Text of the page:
This week few will have missed reports that Germany is getting closer to bringing its gold bullion reserves home. Following questions asked in Parliament earlier this year regarding the 3,396 tonnes of gold bullion, federal auditors have now instructed the Bundesbank to regularly inspect the gold bullion reserves held in the US Federal Reserve, Bank of England and Banque de France.
Der Speigel also reports that the Bundesbank is planning to ship 150 tonnes of the gold reserves from the New York Federal Reserve back onto home soil, over the next three years. It is also only now becoming clear that the Bundesbank reduced 1,100 tonnes of gold holdings with the Bank of England to 500 tonnes between 2000 and 2001.
The mainstream media coverage of Germany’s actions regarding their gold reserves seems to have an underlying accusatory tone to it. It’s almost as if by the Bundesbank openly admitting it is looking out for its own finances, for its own country and its citizens, it is being unpatriotic to the global cause of pretending that a highly leveraged, fiat money, banker-centric, government-spending driven economy is exactly how things work best.
Germany isn’t the first country to ask questions about its gold, let alone repatriate it. Switzerland is also raising plenty of questions and Venezuela finished repatriating their gold earlier this year. So what does repatriating the country’s gold say about the sovereignty?
1. Changing geo-political landscape
There are two geopolitical reasons for a country taking custody of another’s gold; the first is for ease of transport for payment purposes, the second is to protect the gold from geopolitical risk.
The ease of transport for payment purposes can be argued to still be a relevant reason, particularly given moves by China, India, Russia and Iran to make gold payments for oil and wheat. However, the chances of the US, UK and France demanding payments in gold in the near future as they desperately try to prop up their own currencies is unlikely, particularly as Germany is a successful export nation to these countries. This was one of the reasons for Venezuela’s movement of gold into Brazilian and Chinese custody – they’re trading partners with useful exports and are more likely to accept gold.
Germany’s gold was primarily kept in the US on account of the physical threat from Russia. This seemed reasonable at the time; the US was the bigger and lesser of two evils. The big guy in the playground can be an ally, for a time.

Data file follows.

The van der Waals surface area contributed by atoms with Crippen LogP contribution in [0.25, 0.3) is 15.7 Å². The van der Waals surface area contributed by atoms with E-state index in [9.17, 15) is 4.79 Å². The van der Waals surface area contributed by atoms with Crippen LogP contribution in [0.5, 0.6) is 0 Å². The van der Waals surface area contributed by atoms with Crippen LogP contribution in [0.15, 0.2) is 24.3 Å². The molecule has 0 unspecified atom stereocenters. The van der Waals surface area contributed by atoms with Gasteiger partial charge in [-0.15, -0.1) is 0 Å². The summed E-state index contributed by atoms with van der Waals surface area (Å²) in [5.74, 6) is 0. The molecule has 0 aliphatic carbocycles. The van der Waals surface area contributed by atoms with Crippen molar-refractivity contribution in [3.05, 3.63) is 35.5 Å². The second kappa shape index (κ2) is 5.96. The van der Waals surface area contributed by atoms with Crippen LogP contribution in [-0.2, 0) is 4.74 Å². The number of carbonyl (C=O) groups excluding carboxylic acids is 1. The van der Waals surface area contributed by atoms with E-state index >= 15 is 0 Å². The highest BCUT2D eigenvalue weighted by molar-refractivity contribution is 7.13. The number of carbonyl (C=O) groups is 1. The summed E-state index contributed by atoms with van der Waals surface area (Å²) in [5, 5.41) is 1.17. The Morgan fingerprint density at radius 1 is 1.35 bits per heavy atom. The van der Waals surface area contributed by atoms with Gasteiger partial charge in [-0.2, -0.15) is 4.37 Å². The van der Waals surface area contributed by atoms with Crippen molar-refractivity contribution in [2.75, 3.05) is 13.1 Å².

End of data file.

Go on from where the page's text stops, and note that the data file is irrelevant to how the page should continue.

Much of Germany’s gold held in the US has never made it to Germany; it started life as German gold reserves in a US vault somewhere. This was on account of the European country running trade surpluses between the 1950s and the end of the Bretton Woods. German gold reserves between 1950 and 1971 went from zero to 3,600 metric tonnes, in the same period US reserves fell by 11,000 tonnes.
But the threat no longer remains, so why hasn’t the gold been moved back to Germany?
2. Do not trust the custodian country to keep track of it when lending it out
Back in the mid-1920s, the head of the German Central Bank, Herr Hjalmar Schacht, went to New York to see Germany’s gold. However the NY Fed officials were unable to find the palette of Germany’s gold bullion. The Chairman of the Federal Reserve, Benjamin Strong was mortified, but to put him at ease Herr Schacht turned to him and said “Never mind, I believe you when you when you say the gold is there. Even if it weren’t you are good for its replacement.”
Both GATA and Bring Back Our Gold argue that central banks have either loaned or “sold short” the majority of the country’s gold. As GATA found out between 2008 and 2009 the Fed has gold-swap arrangements with foreign banks but keeps them secret. This practice of loaning out gold is not uncommon; it’s the worst kept secret ever. However as Zerohedge point out this can lead to the eventual problem that no-one’s sure whose gold is whose anymore having been a sort of pass-the-parcel for many years. There is now a debate as to whether Germany, or anyone else storing gold in a central bank abroad, owns allocated gold or is merely a ‘creditor’ on a metal statement.